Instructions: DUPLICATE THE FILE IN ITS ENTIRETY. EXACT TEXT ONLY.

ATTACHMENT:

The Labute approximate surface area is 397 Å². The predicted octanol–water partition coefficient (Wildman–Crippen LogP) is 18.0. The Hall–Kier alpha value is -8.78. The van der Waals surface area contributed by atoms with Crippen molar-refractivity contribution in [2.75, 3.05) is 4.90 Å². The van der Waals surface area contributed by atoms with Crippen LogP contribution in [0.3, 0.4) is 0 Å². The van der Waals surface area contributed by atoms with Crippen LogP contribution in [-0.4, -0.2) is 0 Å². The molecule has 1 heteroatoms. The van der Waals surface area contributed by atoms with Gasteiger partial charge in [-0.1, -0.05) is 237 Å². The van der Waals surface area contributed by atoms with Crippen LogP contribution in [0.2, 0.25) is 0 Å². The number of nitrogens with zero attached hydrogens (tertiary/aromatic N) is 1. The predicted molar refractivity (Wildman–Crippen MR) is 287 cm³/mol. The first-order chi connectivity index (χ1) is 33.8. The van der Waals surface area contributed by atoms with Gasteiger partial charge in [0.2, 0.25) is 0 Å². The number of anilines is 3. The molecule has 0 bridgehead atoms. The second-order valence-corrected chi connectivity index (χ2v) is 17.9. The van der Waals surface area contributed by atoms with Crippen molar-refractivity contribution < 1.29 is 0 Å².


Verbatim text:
The Labute approximate surface area is 397 Å². The predicted octanol–water partition coefficient (Wildman–Crippen LogP) is 18.0. The Hall–Kier alpha value is -8.78. The van der Waals surface area contributed by atoms with Crippen molar-refractivity contribution in [2.75, 3.05) is 4.90 Å². The van der Waals surface area contributed by atoms with Crippen LogP contribution in [0.3, 0.4) is 0 Å². The van der Waals surface area contributed by atoms with Crippen LogP contribution in [-0.4, -0.2) is 0 Å². The molecule has 1 heteroatoms. The van der Waals surface area contributed by atoms with Gasteiger partial charge in [-0.1, -0.05) is 237 Å². The van der Waals surface area contributed by atoms with Crippen LogP contribution in [0.2, 0.25) is 0 Å². The number of nitrogens with zero attached hydrogens (tertiary/aromatic N) is 1. The predicted molar refractivity (Wildman–Crippen MR) is 287 cm³/mol. The first-order chi connectivity index (χ1) is 33.8. The van der Waals surface area contributed by atoms with Gasteiger partial charge in [0.2, 0.25) is 0 Å². The number of anilines is 3. The molecule has 0 bridgehead atoms. The second-order valence-corrected chi connectivity index (χ2v) is 17.9. The van der Waals surface area contributed by atoms with Crippen molar-refractivity contribution < 1.29 is 0 Å².